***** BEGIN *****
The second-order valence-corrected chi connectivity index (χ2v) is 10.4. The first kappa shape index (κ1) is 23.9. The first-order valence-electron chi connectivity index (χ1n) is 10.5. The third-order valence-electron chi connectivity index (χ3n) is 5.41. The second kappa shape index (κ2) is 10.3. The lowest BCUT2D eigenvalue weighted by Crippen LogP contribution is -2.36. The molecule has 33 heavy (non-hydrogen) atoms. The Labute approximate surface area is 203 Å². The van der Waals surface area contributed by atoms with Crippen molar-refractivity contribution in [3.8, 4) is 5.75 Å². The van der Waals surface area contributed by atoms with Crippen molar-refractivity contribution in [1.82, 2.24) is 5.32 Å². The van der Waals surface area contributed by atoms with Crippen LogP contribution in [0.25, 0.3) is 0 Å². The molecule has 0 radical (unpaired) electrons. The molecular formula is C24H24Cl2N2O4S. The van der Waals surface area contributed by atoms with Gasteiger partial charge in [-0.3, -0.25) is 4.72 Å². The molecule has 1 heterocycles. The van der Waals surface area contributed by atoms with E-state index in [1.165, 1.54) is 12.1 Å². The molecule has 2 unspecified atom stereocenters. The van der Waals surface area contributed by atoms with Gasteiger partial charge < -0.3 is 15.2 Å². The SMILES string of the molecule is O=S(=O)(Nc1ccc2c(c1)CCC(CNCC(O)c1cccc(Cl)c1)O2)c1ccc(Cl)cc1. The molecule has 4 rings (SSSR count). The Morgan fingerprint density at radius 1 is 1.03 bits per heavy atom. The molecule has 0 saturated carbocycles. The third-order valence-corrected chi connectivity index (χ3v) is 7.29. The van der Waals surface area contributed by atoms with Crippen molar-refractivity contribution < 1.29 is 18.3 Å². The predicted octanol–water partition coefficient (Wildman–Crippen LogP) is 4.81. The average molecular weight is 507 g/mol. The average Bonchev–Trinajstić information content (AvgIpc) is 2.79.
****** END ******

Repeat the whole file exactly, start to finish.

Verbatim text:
The second-order valence-corrected chi connectivity index (χ2v) is 10.4. The first kappa shape index (κ1) is 23.9. The first-order valence-electron chi connectivity index (χ1n) is 10.5. The third-order valence-electron chi connectivity index (χ3n) is 5.41. The second kappa shape index (κ2) is 10.3. The lowest BCUT2D eigenvalue weighted by Crippen LogP contribution is -2.36. The molecule has 33 heavy (non-hydrogen) atoms. The Labute approximate surface area is 203 Å². The van der Waals surface area contributed by atoms with Crippen molar-refractivity contribution in [3.8, 4) is 5.75 Å². The van der Waals surface area contributed by atoms with Crippen molar-refractivity contribution in [1.82, 2.24) is 5.32 Å². The van der Waals surface area contributed by atoms with Crippen LogP contribution in [0.25, 0.3) is 0 Å². The molecule has 0 radical (unpaired) electrons. The molecular formula is C24H24Cl2N2O4S. The van der Waals surface area contributed by atoms with Gasteiger partial charge in [-0.3, -0.25) is 4.72 Å². The molecule has 1 heterocycles. The van der Waals surface area contributed by atoms with E-state index in [1.165, 1.54) is 12.1 Å². The molecule has 2 unspecified atom stereocenters. The van der Waals surface area contributed by atoms with Gasteiger partial charge < -0.3 is 15.2 Å². The SMILES string of the molecule is O=S(=O)(Nc1ccc2c(c1)CCC(CNCC(O)c1cccc(Cl)c1)O2)c1ccc(Cl)cc1. The molecule has 4 rings (SSSR count). The Morgan fingerprint density at radius 1 is 1.03 bits per heavy atom. The molecule has 0 saturated carbocycles. The third-order valence-corrected chi connectivity index (χ3v) is 7.29. The van der Waals surface area contributed by atoms with Crippen molar-refractivity contribution < 1.29 is 18.3 Å². The predicted octanol–water partition coefficient (Wildman–Crippen LogP) is 4.81. The average molecular weight is 507 g/mol. The average Bonchev–Trinajstić information content (AvgIpc) is 2.79.